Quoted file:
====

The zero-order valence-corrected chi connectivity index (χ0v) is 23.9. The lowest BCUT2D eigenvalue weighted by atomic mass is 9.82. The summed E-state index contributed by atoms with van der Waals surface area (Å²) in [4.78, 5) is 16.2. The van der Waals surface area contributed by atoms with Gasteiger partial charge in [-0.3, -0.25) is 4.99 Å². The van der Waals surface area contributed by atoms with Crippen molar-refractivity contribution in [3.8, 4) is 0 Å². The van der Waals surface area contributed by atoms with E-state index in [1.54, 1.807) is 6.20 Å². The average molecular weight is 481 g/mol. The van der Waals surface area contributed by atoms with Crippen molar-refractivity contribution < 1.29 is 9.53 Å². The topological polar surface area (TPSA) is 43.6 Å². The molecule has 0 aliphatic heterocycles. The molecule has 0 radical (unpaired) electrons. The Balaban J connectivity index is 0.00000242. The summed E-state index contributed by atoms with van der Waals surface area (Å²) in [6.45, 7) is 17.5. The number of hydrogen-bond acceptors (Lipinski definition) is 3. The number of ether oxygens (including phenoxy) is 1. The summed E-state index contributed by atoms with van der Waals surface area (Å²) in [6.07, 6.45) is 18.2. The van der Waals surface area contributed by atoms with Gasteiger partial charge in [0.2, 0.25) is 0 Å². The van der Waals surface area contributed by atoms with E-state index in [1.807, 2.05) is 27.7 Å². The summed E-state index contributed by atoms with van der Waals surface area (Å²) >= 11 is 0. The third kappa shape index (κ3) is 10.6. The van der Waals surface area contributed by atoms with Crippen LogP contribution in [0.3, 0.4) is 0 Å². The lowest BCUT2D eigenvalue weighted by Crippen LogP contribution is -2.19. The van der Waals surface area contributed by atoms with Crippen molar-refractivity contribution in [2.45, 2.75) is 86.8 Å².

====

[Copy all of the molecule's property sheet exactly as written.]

The zero-order valence-corrected chi connectivity index (χ0v) is 23.9. The lowest BCUT2D eigenvalue weighted by atomic mass is 9.82. The summed E-state index contributed by atoms with van der Waals surface area (Å²) in [4.78, 5) is 16.2. The van der Waals surface area contributed by atoms with Gasteiger partial charge in [-0.3, -0.25) is 4.99 Å². The van der Waals surface area contributed by atoms with Crippen molar-refractivity contribution in [3.8, 4) is 0 Å². The van der Waals surface area contributed by atoms with E-state index in [1.54, 1.807) is 6.20 Å². The average molecular weight is 481 g/mol. The van der Waals surface area contributed by atoms with Crippen molar-refractivity contribution < 1.29 is 9.53 Å². The topological polar surface area (TPSA) is 43.6 Å². The molecule has 0 aliphatic heterocycles. The molecule has 0 radical (unpaired) electrons. The Balaban J connectivity index is 0.00000242. The summed E-state index contributed by atoms with van der Waals surface area (Å²) in [6.45, 7) is 17.5. The number of hydrogen-bond acceptors (Lipinski definition) is 3. The number of ether oxygens (including phenoxy) is 1. The summed E-state index contributed by atoms with van der Waals surface area (Å²) in [6.07, 6.45) is 18.2. The van der Waals surface area contributed by atoms with Gasteiger partial charge in [0.2, 0.25) is 0 Å². The van der Waals surface area contributed by atoms with E-state index in [1.807, 2.05) is 27.7 Å². The summed E-state index contributed by atoms with van der Waals surface area (Å²) >= 11 is 0. The third kappa shape index (κ3) is 10.6. The van der Waals surface area contributed by atoms with Crippen LogP contribution in [0.3, 0.4) is 0 Å². The lowest BCUT2D eigenvalue weighted by Crippen LogP contribution is -2.19. The van der Waals surface area contributed by atoms with Crippen molar-refractivity contribution in [2.45, 2.75) is 86.8 Å².